Could Someone Else Abort Your Baby?


This story of a surrogate mother’s refusal to get an abortion at the couple’s behest has been fascinating me all morning and I wanted to talk to other people about it so I’m going to try to explain my thoughts on it and why it’s captivated me so.

Basically, this couple wants to have a child and so they hire a surrogate to have their egg and sperm implanted into her womb. They pay her each month and are very excited for their child. In the fifth month, during an ultrasound, they find out that the baby will have a cleft lip and palate, heart problems and other special needs. The doctors give the baby a 25 percent chance of having a “normal life.” The parents are distraught. They have three other kids and they don’t think they can care for a special needs baby. They ask the surrogate to abort the baby.

But! Not so fast! The surrogate is uncomfortable with abortion. The couple offered her $10,000 to abort the baby. The surrogate refused. She thought the life deserved a chance. But she also had kids of her own and bills to pay so she sought an adoptive couple for the child. (However, the baby was still legally and genetically the couple’s. See where this is fascinatingly confusing?)

So she found a woman with experience raising special needs children and she and her husband agreed to adopt the baby. Then, the baby is born, right? And it turns out the first couple wants to be listed on the birth certificate as the baby’s parents. Plot twist: the first mother isn’t even the baby’s biological mom. The couple had used an egg donor. So this baby right how has six parents. SIX. Kind of.

It ended up that the surrogate’s name went on the birth certificate, the father’s name was left blank and the first couple agreed to give up their parental rights. The baby went to the adoptive parents that the surrogate found. Whew.

As expected, the baby has a slew of medical problems. She can’t walk, talk or use her hands properly and she’s fed with a tube. In the original CNN article, the reporter says some people question why a baby “born to suffer” should be brought into this world when such suffering could have been prevented by an abortion. The girl’s adoptive parents told CNN they are excited to see what she is ultimately capable of achieving.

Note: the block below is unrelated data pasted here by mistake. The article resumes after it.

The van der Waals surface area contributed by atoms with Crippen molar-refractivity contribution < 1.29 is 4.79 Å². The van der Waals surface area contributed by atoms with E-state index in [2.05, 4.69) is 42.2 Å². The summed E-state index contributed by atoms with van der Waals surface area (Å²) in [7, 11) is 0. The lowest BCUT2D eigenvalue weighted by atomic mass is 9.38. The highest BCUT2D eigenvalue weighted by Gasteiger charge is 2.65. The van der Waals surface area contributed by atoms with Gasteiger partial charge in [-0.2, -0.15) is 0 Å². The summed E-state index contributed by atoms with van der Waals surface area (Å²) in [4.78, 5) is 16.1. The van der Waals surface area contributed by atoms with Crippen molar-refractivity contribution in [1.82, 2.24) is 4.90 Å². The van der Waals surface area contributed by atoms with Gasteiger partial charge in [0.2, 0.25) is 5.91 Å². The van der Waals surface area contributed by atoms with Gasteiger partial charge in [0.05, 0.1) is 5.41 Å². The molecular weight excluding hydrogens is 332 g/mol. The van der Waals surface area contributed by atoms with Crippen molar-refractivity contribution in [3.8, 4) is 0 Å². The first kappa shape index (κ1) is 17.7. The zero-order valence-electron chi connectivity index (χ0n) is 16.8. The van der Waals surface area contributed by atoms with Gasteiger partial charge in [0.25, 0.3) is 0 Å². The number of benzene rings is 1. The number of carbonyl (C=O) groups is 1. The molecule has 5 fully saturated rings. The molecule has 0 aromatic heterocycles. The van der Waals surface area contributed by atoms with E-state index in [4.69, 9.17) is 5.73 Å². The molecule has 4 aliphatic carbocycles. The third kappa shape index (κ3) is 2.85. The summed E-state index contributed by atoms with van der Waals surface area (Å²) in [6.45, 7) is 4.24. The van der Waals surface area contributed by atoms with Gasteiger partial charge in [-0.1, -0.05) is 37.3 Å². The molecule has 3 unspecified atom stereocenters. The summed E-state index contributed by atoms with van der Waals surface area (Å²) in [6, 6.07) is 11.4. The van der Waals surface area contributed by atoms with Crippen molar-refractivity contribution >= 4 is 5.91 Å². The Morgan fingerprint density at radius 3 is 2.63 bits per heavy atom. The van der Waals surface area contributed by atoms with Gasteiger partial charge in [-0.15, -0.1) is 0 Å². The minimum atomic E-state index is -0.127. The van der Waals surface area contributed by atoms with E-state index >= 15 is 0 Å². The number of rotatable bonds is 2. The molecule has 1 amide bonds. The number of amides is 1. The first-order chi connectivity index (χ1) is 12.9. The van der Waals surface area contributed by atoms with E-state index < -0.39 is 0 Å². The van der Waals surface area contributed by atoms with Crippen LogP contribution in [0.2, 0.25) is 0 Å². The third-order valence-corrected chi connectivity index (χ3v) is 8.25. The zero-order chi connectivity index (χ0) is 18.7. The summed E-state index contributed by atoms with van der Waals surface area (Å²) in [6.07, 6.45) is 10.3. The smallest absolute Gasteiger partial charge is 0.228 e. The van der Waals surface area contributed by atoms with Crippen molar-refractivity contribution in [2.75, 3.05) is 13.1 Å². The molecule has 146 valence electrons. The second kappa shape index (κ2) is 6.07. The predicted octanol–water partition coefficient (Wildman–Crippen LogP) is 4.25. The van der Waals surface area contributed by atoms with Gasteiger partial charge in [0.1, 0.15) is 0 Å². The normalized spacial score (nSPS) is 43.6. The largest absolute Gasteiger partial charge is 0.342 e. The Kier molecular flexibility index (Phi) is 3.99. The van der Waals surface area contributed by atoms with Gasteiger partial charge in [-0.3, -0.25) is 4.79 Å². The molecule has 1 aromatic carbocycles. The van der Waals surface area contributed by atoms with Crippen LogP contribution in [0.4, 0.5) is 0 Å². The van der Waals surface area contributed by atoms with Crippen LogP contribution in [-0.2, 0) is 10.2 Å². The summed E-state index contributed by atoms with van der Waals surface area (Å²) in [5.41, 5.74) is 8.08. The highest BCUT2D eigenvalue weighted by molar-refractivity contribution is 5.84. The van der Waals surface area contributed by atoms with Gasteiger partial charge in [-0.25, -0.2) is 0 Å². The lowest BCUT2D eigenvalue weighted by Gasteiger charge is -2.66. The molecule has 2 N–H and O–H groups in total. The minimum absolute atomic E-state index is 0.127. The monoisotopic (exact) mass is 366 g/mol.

The surrogate, meanwhile, has faced all kinds of criticism because she “absconded” with a baby that wasn’t hers, made decisions for a baby that wasn’t hers, and brought a child into the world who will “never live a normal life.” Anti-abortion advocates have called her a “savior.”

Until reading this article, I’d never considered what would happen if the parents wanted a surrogate to abort a pregnancy. Or man, what if a surrogate just went and got an abortion. Is there anything the parents could do? Probably sue for intense emotional damage. It’s a fine line of whose baby is this, though I think it ultimately is the original couple’s baby. While I don’t think the surrogate in this case is “the devil” or a terrible person, I will side with the parents here. That is their baby. Not yours. They have the legal right to obtain an abortion for that baby, having weighed all the options for the child’s post-birth care (which would have been expensive and life-long. Plus, I understand the hesitation to bring a baby into the world who will be in pain every single day of their life. I’d feel terribly guilty.)

It’s so complicated. I mean, when you sign on to be a surrogate, you are just a vessel. That is not your baby. You can’t really be making decisions for it. You are being paid by the baby’s parents. They are in charge. So I think she should have respected their wishes and terminated the pregnancy — like any other job, they no longer required her services. But I can also see the argument for “saving a life,” which is what this surrogate thought she was doing. Plus, how much of the surrogate’s body do the parents own? She agreed to have a baby for them, not to undergo a totally different medical procedure that she may or may not have moral issues with. What are they paying for exactly? She’s still a person.

I don’t know. I’ve been thinking about this all morning. When I see the pictures of the little child, I obviously don’t wish it were dead. But I do feel badly for the parents who were so excited to have a new baby and then had to mourn the life they’d dream for that kid and then were TERRIFIED that someone else could make a decision regarding a life they created. I would feel so violated by this surrogate who I’d entered into a contract with and presumably trusted with my precious belonging. Out there in the world, whether I wanted it or not, without my control, would be a suffering little baby that I made. I’d be very scared and uncomfortable. In the end, I side with the original parents, though I’m glad everything seemingly worked out.

It’s a tough one, right? Do you agree with me? Is there something I’m not considering? Can a surrogate refuse to have an abortion? Shouldn’t you probably get all that in writing before you implant a baby in someone? Oof. TC Mark

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